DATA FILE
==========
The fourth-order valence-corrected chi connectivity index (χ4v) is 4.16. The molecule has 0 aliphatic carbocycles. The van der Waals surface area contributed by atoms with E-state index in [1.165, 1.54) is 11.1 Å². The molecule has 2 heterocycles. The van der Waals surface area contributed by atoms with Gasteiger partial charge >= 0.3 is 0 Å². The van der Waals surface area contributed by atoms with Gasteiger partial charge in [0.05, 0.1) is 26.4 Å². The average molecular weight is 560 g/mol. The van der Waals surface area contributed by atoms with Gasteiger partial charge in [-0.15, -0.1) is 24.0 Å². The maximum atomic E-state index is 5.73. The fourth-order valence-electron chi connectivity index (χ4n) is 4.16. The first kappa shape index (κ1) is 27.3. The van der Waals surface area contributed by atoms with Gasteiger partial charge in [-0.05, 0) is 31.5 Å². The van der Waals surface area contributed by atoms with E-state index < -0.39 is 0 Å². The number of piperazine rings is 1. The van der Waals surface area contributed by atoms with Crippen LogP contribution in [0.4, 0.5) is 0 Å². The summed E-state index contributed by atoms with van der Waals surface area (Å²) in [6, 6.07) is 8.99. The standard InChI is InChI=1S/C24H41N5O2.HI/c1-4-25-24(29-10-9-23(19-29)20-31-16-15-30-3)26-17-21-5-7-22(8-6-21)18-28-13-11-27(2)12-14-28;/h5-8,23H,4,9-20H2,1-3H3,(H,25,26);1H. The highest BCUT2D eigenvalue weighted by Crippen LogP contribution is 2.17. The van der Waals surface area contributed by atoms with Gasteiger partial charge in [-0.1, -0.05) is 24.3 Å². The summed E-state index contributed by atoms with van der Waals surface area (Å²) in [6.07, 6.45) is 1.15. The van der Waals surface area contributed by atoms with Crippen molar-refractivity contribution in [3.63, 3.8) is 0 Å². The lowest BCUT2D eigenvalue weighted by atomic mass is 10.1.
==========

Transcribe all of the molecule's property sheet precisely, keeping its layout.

The fourth-order valence-corrected chi connectivity index (χ4v) is 4.16. The molecule has 0 aliphatic carbocycles. The van der Waals surface area contributed by atoms with E-state index in [1.165, 1.54) is 11.1 Å². The molecule has 2 heterocycles. The van der Waals surface area contributed by atoms with Gasteiger partial charge >= 0.3 is 0 Å². The van der Waals surface area contributed by atoms with Gasteiger partial charge in [0.05, 0.1) is 26.4 Å². The average molecular weight is 560 g/mol. The van der Waals surface area contributed by atoms with Gasteiger partial charge in [-0.15, -0.1) is 24.0 Å². The maximum atomic E-state index is 5.73. The fourth-order valence-electron chi connectivity index (χ4n) is 4.16. The first kappa shape index (κ1) is 27.3. The van der Waals surface area contributed by atoms with Gasteiger partial charge in [-0.05, 0) is 31.5 Å². The van der Waals surface area contributed by atoms with E-state index < -0.39 is 0 Å². The number of piperazine rings is 1. The van der Waals surface area contributed by atoms with Crippen LogP contribution in [0.4, 0.5) is 0 Å². The summed E-state index contributed by atoms with van der Waals surface area (Å²) in [6, 6.07) is 8.99. The standard InChI is InChI=1S/C24H41N5O2.HI/c1-4-25-24(29-10-9-23(19-29)20-31-16-15-30-3)26-17-21-5-7-22(8-6-21)18-28-13-11-27(2)12-14-28;/h5-8,23H,4,9-20H2,1-3H3,(H,25,26);1H. The highest BCUT2D eigenvalue weighted by Crippen LogP contribution is 2.17. The van der Waals surface area contributed by atoms with Gasteiger partial charge in [-0.1, -0.05) is 24.3 Å². The summed E-state index contributed by atoms with van der Waals surface area (Å²) in [6.07, 6.45) is 1.15. The van der Waals surface area contributed by atoms with Crippen molar-refractivity contribution in [3.63, 3.8) is 0 Å². The lowest BCUT2D eigenvalue weighted by atomic mass is 10.1.